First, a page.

Have I got the flu or Covid-19? Could I have both?

The best card in the prevention pack for the winter is to get the flu vaccine

‘I truly believe a flu jab and a renewed zeal for hand washing and social distancing will make the winter ahead a bearable one.’ Photograph: iStock

‘I truly believe a flu jab and a renewed zeal for hand washing and social distancing will make the winter ahead a bearable one.’ Photograph: iStock

 

As the evenings begin to close in and a distinctly autumnal air prevails, the sense of a challenging winter ahead is difficult to ignore. For many patients, an ever-growing concern is being vocalised in conversations with their doctors: how will we know if our annual flu-like illness is influenza or Covid-19?

Get swabbed and have the PCR Covid test is the obvious answer. But the turnaround time on these tests is likely to lengthen as demand rises. And with false positive and false negative test results a fact of life, clinical judgement will be central to addressing the concerns of anxious patients and their relatives.

Listening, and listening even more, will be key. Speaking to Medscape, an online magazine for doctors, Dr Lewis Jay Kaplan, a critical care surgeon at the University of Pennsylvania, says every patient has a story, “and it’s up to you to figure out which chapter you’re in and how far along you happen to be”.

Each patient’s story can point to the correct clinical approach. We know that, traditionally, some 80 per cent of diagnoses are made by attentively listening to the patient, without any hands-on clinical examination. Following up with a series of questions about how the illness has impacted them, how their symptoms differ from the usual, and how they responded to treatment, will further refine the doctor’s assessment. A narrative based medicine approach such as this is especially useful as the majority of primary care consultations will be carried out via telemedicine.

Overlap

The biggest challenge in the months ahead is the degree to which signs and symptoms between Covid-19 and the flu overlap. A fever, headache, muscle pain, cough, and fatigue are common to both.

A badly blocked and congested nose and sore throat are characteristic of the flu; shortness of breath and losing your sense of smell and/or taste point firmly towards Covid -19. Gastrointestinal symptoms such as diarrhoea occur in up to 40 per cent of novel coronavirus infection cases.

Chart comparing coronavirus, flu and and cold. Source: 2.hse.ie/conditions
Chart comparing coronavirus, flu and and cold. Source: 2.hse.ie/conditions

But some people infected with Covid-19 have no symptoms, while others have mild symptoms. And the common cold - caused by a myriad of viruses including other strains of coronavirus - remains the most likely diagnosis if someone has a runny nose, a sore throat and a normal temperature. However, a major red flag and something not to be ignored, is the onset of breathlessness or difficulty breathing. Should this happen, seek urgent medical attention.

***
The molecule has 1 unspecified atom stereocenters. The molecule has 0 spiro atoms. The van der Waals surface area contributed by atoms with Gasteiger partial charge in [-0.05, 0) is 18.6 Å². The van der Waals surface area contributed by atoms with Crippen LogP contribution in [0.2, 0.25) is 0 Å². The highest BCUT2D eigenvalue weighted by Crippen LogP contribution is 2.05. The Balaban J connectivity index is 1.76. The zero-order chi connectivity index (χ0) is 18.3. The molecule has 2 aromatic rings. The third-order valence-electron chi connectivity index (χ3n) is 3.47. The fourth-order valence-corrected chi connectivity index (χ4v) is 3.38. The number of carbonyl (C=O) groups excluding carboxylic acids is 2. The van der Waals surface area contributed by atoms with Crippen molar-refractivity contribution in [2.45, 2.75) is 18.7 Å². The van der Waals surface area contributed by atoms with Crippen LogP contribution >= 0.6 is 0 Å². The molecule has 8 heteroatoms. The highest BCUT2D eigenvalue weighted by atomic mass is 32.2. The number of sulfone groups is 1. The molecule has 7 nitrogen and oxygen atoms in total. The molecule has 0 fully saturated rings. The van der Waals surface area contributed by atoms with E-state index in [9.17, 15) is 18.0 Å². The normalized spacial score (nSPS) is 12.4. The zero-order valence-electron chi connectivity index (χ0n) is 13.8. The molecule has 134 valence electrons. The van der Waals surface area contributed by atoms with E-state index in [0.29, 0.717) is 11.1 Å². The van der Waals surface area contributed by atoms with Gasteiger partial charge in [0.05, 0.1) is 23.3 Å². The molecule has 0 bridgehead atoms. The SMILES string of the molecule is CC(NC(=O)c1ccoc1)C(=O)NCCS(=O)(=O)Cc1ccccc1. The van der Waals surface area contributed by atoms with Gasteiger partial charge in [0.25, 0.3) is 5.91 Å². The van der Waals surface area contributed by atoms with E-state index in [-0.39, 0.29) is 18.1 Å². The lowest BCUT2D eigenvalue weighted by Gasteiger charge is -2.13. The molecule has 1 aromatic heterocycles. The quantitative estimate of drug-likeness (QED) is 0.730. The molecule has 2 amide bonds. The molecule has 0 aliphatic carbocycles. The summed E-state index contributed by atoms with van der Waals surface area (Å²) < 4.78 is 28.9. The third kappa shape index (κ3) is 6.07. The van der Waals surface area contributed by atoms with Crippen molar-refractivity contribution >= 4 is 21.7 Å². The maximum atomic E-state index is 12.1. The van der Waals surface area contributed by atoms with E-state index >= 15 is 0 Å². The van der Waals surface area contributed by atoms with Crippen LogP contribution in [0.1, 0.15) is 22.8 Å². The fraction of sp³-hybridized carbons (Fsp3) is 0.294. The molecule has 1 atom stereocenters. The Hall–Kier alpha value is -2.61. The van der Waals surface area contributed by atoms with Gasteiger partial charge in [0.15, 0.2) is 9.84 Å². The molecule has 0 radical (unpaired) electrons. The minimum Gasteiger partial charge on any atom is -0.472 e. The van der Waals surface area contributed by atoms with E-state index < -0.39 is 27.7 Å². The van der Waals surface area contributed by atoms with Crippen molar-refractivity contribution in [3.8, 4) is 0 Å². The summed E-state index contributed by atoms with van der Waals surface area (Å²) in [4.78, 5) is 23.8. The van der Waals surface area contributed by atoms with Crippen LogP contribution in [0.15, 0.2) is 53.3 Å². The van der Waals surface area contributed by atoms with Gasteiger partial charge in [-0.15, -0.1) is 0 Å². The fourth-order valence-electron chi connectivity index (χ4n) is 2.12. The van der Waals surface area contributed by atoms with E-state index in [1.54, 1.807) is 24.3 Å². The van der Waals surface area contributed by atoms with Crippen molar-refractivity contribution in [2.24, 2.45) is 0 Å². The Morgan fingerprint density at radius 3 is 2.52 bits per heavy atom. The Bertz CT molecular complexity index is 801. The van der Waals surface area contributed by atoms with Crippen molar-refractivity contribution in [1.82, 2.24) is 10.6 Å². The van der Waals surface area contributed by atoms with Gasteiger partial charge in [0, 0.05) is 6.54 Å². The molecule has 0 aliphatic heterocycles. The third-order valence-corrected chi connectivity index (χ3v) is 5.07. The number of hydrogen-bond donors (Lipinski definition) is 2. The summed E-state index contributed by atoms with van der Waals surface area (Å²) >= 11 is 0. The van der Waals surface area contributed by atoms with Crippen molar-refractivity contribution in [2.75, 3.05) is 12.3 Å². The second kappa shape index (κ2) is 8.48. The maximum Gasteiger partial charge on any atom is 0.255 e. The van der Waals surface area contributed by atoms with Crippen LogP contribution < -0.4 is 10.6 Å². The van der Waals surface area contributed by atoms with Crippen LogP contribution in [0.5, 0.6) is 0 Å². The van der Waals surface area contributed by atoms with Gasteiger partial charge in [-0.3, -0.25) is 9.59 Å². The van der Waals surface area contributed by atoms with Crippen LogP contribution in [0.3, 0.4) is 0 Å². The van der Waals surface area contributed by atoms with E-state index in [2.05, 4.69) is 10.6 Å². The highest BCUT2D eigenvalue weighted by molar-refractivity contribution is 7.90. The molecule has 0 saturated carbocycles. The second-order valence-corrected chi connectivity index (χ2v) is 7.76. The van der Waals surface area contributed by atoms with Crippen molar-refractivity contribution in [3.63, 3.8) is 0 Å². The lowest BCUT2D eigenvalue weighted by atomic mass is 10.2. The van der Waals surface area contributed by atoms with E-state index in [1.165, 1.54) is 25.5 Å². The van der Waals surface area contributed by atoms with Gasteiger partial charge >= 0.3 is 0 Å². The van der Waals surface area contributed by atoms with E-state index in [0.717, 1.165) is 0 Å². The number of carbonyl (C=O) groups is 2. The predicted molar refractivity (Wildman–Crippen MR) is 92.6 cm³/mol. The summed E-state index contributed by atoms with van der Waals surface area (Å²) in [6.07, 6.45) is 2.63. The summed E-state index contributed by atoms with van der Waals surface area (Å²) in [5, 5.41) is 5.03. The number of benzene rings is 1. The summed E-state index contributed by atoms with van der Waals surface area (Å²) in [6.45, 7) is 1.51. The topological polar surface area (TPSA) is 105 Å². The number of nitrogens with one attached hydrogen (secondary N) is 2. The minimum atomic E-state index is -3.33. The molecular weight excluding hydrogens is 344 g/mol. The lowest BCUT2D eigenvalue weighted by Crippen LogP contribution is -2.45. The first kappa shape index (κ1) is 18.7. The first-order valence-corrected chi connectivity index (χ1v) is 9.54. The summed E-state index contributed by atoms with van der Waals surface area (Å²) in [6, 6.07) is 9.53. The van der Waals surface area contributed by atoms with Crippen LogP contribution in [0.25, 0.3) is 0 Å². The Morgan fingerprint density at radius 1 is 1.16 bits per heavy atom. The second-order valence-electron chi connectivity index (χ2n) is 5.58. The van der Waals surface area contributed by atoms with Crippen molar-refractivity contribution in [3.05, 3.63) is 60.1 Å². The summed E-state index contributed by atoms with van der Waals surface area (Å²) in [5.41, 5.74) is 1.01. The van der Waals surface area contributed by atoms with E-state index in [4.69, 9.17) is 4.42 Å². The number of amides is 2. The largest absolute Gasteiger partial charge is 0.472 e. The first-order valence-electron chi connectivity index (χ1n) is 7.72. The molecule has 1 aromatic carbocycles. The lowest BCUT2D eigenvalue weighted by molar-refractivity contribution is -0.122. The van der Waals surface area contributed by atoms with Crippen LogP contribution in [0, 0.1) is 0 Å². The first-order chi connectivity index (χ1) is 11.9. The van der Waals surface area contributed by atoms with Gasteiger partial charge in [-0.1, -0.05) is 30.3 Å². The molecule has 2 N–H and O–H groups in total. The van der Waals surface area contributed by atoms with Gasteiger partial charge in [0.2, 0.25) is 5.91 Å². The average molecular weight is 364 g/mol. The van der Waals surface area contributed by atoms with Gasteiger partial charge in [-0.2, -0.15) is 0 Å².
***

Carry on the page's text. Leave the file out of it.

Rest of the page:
What about those unfortunate enough to be hit with the double whammy of overlapping influenza and Covid -19 infection? Early studies suggest about one in four Covid-19 patients have been diagnosed with an additional respiratory infection, including influenza. But researchers in Hong Kong and Japan have reported a reduction in influenza cases during Covid-19 outbreaks. Preventing flu might make the Covid pandemic more manageable, and preventing coronavirus transmission might reduce the occurrence of flu as well, as witnessed in South Africa and Australia during the Southern Hemisphere’s just-completed winter period. And while it is possible the novel coronavirus is mutating into a less virulent strain, the evidence is anecdotal at best.

Interestingly, scientists who have tracked historical epidemics have found that outbreaks of respiratory viruses usually do not reach their peaks during the same time period. Though no-one knows exactly why this is, one study has postulated that temporary bursts of immunity to different viruses at a cellular level could be at play.

The best card in the prevention pack for the winter is to get the flu vaccine. This will help you escape flu or at least minimise it’s effects. It will also reduce the chances of contracting flu and Covid-19 simultaneously.

I truly believe a flu jab and a renewed zeal for hand washing and social distancing will make the winter ahead a bearable one.

mhouston@irishtimes.com

The Irish Times Logo
Commenting on The Irish Times has changed. To comment you must now be an Irish Times subscriber.
SUBSCRIBE
GO BACK
Error Image
The account details entered are not currently associated with an Irish Times subscription. Please subscribe to sign in to comment.
Comment Sign In

Forgot password?
The Irish Times Logo
Thank you
You should receive instructions for resetting your password. When you have reset your password, you can Sign In.
The Irish Times Logo
Please choose a screen name. This name will appear beside any comments you post. Your screen name should follow the standards set out in our community standards.
Screen Name Selection

Hello

Please choose a screen name. This name will appear beside any comments you post. Your screen name should follow the standards set out in our community standards.

The Irish Times Logo
Commenting on The Irish Times has changed. To comment you must now be an Irish Times subscriber.
SUBSCRIBE
Forgot Password
Please enter your email address so we can send you a link to reset your password.

Sign In

Your Comments
We reserve the right to remove any content at any time from this Community, including without limitation if it violates the Community Standards. We ask that you report content that you in good faith believe violates the above rules by clicking the Flag link next to the offending comment or by filling out this form. New comments are only accepted for 3 days from the date of publication.